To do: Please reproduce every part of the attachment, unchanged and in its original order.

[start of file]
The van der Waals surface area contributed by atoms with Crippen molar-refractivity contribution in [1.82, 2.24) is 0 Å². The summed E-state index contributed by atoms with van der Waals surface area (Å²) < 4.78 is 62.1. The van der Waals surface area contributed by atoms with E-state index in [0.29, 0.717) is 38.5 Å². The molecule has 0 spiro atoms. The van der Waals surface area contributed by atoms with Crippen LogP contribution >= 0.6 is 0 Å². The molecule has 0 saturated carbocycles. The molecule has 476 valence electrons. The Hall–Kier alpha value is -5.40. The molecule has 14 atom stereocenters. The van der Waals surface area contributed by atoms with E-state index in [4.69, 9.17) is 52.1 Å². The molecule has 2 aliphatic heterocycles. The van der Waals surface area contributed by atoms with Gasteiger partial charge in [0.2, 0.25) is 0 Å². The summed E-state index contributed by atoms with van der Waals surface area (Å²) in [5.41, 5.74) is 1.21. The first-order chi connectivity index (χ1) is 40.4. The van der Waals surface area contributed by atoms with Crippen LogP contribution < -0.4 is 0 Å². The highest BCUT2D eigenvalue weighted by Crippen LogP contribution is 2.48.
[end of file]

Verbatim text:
The van der Waals surface area contributed by atoms with Crippen molar-refractivity contribution in [1.82, 2.24) is 0 Å². The summed E-state index contributed by atoms with van der Waals surface area (Å²) < 4.78 is 62.1. The van der Waals surface area contributed by atoms with E-state index in [0.29, 0.717) is 38.5 Å². The molecule has 0 spiro atoms. The van der Waals surface area contributed by atoms with Crippen LogP contribution >= 0.6 is 0 Å². The molecule has 0 saturated carbocycles. The molecule has 476 valence electrons. The Hall–Kier alpha value is -5.40. The molecule has 14 atom stereocenters. The van der Waals surface area contributed by atoms with E-state index in [4.69, 9.17) is 52.1 Å². The molecule has 2 aliphatic heterocycles. The van der Waals surface area contributed by atoms with Gasteiger partial charge in [0.2, 0.25) is 0 Å². The summed E-state index contributed by atoms with van der Waals surface area (Å²) in [5.41, 5.74) is 1.21. The first-order chi connectivity index (χ1) is 40.4. The van der Waals surface area contributed by atoms with Crippen LogP contribution < -0.4 is 0 Å². The highest BCUT2D eigenvalue weighted by Crippen LogP contribution is 2.48.